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Keith Jarrett / Gary Peacock / Jack DeJohnette - Always Let Me Go

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Artist: Keith Jarrett / Gary Peacock / Jack DeJohnette

Album: Always Let Me Go

Label: ECM

Review date: Apr. 16, 2003

Superlatives Fall Short

Arguably the world’s preeminent piano trio, Jarrett, Peacock and DeJohnette have been an institution in improvised music for decades, almost since their inception in 1984 as an outfit originally organized to explore the rich history of jazz standards. Jarrett remains that rare breed of musician who enjoys a cart blanche arrangement with his label. Coltrane had it with Bob Thiele at Impulse and Miles maintained it with Teo Macero at Columbia, but the current economics of jazz make it a nearly impossible amenity today. Jarrett’s been able to accomplish the feat on ECM through a close relationship with producer Manfred Eicher and a compelling track record of both record sales and artistic excellence. His discography on the German label easily numbers into the middle double digits and ranges from austere Bach recitals on harpsichord to large ensemble offerings set staunchly in the jazz tradition. In recent years Jarrett’s focus has turned almost exclusively to solo performance alongside rigorous touring schedules with The Trio. Racking up dates with an almost Protestant zeal, the prolific pace of his release schedule shows little sign of subsiding. Even more impressive, the achieved standard of quality continues to set the bar for his peers.

Always Let Me Go, a double disc compendium of concert recordings released in 2002, advances the winning streak and once again substantiates why Jarrett holds the figurative keys to the ECM kingdom. Though a successor to last year’s two-disc offering of concert-rendered standards, this set actually has more in common with Inside Out, released in 2001. The latter set visited the trio veering away from their usual diet of standards and seeking out the fresh repast of spontaneous improvisation. This time out the goal seems the same, but the resulting music is anything but rote. Jarrett’s infamous vocalese surfaces routinely as a fourth voice on stage, lacing and mimicking his lines on the piano in a fashion that annoys some listeners and amuses others. Peacock and DeJohnette appear at ease with their employer’s idiosyncratic behavior and focus instead on conjuring impromptu spirits from their respective divining rods of bass and drums.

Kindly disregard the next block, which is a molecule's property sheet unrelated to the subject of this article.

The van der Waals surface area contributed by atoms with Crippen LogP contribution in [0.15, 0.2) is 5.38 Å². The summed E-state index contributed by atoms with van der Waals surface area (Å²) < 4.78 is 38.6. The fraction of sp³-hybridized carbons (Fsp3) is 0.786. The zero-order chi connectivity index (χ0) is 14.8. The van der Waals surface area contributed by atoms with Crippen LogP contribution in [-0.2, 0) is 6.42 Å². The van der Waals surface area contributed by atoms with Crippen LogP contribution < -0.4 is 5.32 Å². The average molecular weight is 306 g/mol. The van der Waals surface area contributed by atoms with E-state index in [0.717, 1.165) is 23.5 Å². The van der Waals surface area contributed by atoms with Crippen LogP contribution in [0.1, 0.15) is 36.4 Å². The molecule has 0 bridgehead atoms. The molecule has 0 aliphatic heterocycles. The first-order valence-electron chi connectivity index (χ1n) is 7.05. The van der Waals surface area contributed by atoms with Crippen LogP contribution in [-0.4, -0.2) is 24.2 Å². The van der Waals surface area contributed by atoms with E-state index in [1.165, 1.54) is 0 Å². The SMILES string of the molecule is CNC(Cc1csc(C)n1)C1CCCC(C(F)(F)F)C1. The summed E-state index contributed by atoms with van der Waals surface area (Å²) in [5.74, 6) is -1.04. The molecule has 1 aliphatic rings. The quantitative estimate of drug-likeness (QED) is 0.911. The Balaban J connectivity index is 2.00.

While the improvisations are largely spontaneous, a strong sense of melody and rhythm almost always underlies them. Each disc opens with a mammoth excursion clocking over a half hour in daunting duration. “Hearts In Space” moves from slightly pensive beginnings built around Jarrett’s jittering clusters and the tidal tumble of DeJohnette’s malleted drums into a more clearly defined trajectory built on traceable chords. But before the detour the trio celebrates a melodic uncertainty as DeJohnette’s swishing brush work and tilted ride cymbal accents color Peacock’s stout plucking, while the pianist stamps out segmented parcels of notes. Later sections cycle through related, but divergent variations on this style of interplay. Somewhat miraculously the action rarely lags, even when the trio seems on the verge of treading thematic water. Of particular note is a pastoral interlude into somber Americana at the track’s median, where Jarrett’s exemplary method of romantic lyricism truly flourishes. The aptly and concisely titled “Waves” works from a different framework while still maintaining similarly colossal dimensions.

The majority of other pieces, while shorter, still hover around the 14-minute range in size and scope. Of these “Tributaries” and “Tsunami” really stand out. On the former, the sparse-stepping patter of DeJohnette’s cymbals starts a journey that evolves exponentially in terms of density and momentum. Moving from modest beginnings into a dark, portentous groove dominated by stabbing block chords and the corpulent ostinato of Peacock’s bass, the piece is awash in an almost angry dysphoria. “Tsunami” highlights Jarrett’s agility behind the ivories at its onset before swirling around a comparatively tight tonal center. The close repartee of his partners pushes the pianist further as he races through a litany of laddered lines. Later, DeJohnette’s tribal-toned beats bring the piece to a fever pitch.

Perhaps the only vexing facet of the set is the inclusion of deafening applause swells at the close of many of the pieces. Jarrett’s infamous ego enjoys near-legendary status in jazz circles, but this tactic seems especially sycophantic -– the music speaks for itself without the added accolades of an adoring audience. Still, this is a minor complaint when balanced against the brilliance of the music. This set stands as a high-water mark in a folio littered with apogee-reaching efforts. Anyone with an ear for finely hewn jazz improvisation should reference this immensely involving case study in the state of the art.

By Derek Taylor

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